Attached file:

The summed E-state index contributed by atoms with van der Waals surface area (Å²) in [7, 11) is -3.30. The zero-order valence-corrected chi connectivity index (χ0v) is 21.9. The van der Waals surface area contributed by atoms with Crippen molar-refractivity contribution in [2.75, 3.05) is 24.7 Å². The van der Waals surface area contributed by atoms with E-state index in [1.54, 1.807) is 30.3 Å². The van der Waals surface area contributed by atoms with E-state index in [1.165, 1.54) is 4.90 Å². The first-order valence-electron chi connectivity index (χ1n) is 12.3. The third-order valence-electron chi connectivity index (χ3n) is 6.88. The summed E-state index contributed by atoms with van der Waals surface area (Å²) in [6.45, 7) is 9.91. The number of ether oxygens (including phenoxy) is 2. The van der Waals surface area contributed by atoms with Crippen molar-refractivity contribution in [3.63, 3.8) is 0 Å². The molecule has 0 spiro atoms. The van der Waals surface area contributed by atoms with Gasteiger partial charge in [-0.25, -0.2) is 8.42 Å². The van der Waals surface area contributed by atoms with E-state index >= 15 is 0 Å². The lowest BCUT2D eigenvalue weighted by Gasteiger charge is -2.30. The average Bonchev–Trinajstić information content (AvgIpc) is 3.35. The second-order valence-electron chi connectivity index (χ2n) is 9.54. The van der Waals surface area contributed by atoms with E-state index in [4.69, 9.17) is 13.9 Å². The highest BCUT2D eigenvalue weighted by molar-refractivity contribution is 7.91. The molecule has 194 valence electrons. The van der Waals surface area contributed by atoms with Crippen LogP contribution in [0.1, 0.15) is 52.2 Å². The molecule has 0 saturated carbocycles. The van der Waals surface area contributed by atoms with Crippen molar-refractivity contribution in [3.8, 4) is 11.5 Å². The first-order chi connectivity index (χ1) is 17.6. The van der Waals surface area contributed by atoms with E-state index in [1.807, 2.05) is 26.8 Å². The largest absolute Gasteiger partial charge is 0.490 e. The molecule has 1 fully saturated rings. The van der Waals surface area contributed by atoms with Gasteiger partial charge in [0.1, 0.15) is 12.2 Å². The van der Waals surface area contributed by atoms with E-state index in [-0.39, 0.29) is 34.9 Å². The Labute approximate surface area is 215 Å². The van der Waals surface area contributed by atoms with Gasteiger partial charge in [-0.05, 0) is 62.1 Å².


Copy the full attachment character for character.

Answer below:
The summed E-state index contributed by atoms with van der Waals surface area (Å²) in [7, 11) is -3.30. The zero-order valence-corrected chi connectivity index (χ0v) is 21.9. The van der Waals surface area contributed by atoms with Crippen molar-refractivity contribution in [2.75, 3.05) is 24.7 Å². The van der Waals surface area contributed by atoms with E-state index in [1.54, 1.807) is 30.3 Å². The van der Waals surface area contributed by atoms with E-state index in [1.165, 1.54) is 4.90 Å². The first-order valence-electron chi connectivity index (χ1n) is 12.3. The third-order valence-electron chi connectivity index (χ3n) is 6.88. The summed E-state index contributed by atoms with van der Waals surface area (Å²) in [6.45, 7) is 9.91. The number of ether oxygens (including phenoxy) is 2. The van der Waals surface area contributed by atoms with Crippen molar-refractivity contribution in [3.63, 3.8) is 0 Å². The molecule has 0 spiro atoms. The van der Waals surface area contributed by atoms with Gasteiger partial charge in [-0.25, -0.2) is 8.42 Å². The van der Waals surface area contributed by atoms with E-state index >= 15 is 0 Å². The lowest BCUT2D eigenvalue weighted by Gasteiger charge is -2.30. The average Bonchev–Trinajstić information content (AvgIpc) is 3.35. The second-order valence-electron chi connectivity index (χ2n) is 9.54. The van der Waals surface area contributed by atoms with E-state index in [4.69, 9.17) is 13.9 Å². The highest BCUT2D eigenvalue weighted by molar-refractivity contribution is 7.91. The molecule has 194 valence electrons. The van der Waals surface area contributed by atoms with Crippen LogP contribution in [0.1, 0.15) is 52.2 Å². The molecule has 0 saturated carbocycles. The van der Waals surface area contributed by atoms with Crippen molar-refractivity contribution in [3.8, 4) is 11.5 Å². The first-order chi connectivity index (χ1) is 17.6. The van der Waals surface area contributed by atoms with E-state index in [1.807, 2.05) is 26.8 Å². The largest absolute Gasteiger partial charge is 0.490 e. The molecule has 1 fully saturated rings. The van der Waals surface area contributed by atoms with Gasteiger partial charge in [0.1, 0.15) is 12.2 Å². The van der Waals surface area contributed by atoms with E-state index in [-0.39, 0.29) is 34.9 Å². The Labute approximate surface area is 215 Å². The van der Waals surface area contributed by atoms with Gasteiger partial charge in [-0.05, 0) is 62.1 Å².